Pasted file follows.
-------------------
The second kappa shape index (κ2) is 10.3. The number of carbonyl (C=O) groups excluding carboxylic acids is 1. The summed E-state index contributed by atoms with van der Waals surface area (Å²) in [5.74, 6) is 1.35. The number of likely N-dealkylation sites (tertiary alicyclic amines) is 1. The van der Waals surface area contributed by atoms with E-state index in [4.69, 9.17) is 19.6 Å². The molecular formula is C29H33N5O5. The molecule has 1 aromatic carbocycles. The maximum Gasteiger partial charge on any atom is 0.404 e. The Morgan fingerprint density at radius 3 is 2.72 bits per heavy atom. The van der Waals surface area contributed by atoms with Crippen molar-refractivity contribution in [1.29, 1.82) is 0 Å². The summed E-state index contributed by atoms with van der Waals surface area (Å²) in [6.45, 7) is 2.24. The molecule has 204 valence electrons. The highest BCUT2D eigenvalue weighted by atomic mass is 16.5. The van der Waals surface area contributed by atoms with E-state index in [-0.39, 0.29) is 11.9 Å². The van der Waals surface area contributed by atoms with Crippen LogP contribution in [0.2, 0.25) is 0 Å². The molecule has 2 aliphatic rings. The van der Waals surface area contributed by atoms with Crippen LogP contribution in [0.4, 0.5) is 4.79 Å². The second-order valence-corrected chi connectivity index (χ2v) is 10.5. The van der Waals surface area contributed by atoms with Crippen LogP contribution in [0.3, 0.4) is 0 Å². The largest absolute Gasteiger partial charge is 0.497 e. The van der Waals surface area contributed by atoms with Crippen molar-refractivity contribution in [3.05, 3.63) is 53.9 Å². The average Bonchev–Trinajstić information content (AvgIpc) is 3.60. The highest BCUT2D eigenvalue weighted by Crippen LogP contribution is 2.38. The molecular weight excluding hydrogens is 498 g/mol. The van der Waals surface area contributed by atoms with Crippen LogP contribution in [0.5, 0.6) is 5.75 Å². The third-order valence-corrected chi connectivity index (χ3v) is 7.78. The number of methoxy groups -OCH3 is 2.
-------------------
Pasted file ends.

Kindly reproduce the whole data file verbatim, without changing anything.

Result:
The second kappa shape index (κ2) is 10.3. The number of carbonyl (C=O) groups excluding carboxylic acids is 1. The summed E-state index contributed by atoms with van der Waals surface area (Å²) in [5.74, 6) is 1.35. The number of likely N-dealkylation sites (tertiary alicyclic amines) is 1. The van der Waals surface area contributed by atoms with E-state index in [4.69, 9.17) is 19.6 Å². The molecular formula is C29H33N5O5. The molecule has 1 aromatic carbocycles. The maximum Gasteiger partial charge on any atom is 0.404 e. The Morgan fingerprint density at radius 3 is 2.72 bits per heavy atom. The van der Waals surface area contributed by atoms with Crippen molar-refractivity contribution in [1.29, 1.82) is 0 Å². The summed E-state index contributed by atoms with van der Waals surface area (Å²) in [6.45, 7) is 2.24. The molecule has 204 valence electrons. The highest BCUT2D eigenvalue weighted by atomic mass is 16.5. The van der Waals surface area contributed by atoms with E-state index in [-0.39, 0.29) is 11.9 Å². The van der Waals surface area contributed by atoms with Crippen LogP contribution in [0.2, 0.25) is 0 Å². The molecule has 2 aliphatic rings. The van der Waals surface area contributed by atoms with Crippen LogP contribution in [0.4, 0.5) is 4.79 Å². The second-order valence-corrected chi connectivity index (χ2v) is 10.5. The van der Waals surface area contributed by atoms with Crippen LogP contribution in [0.3, 0.4) is 0 Å². The largest absolute Gasteiger partial charge is 0.497 e. The van der Waals surface area contributed by atoms with Crippen molar-refractivity contribution in [3.05, 3.63) is 53.9 Å². The average Bonchev–Trinajstić information content (AvgIpc) is 3.60. The highest BCUT2D eigenvalue weighted by Crippen LogP contribution is 2.38. The molecular weight excluding hydrogens is 498 g/mol. The van der Waals surface area contributed by atoms with Crippen LogP contribution in [0.5, 0.6) is 5.75 Å². The third-order valence-corrected chi connectivity index (χ3v) is 7.78. The number of methoxy groups -OCH3 is 2.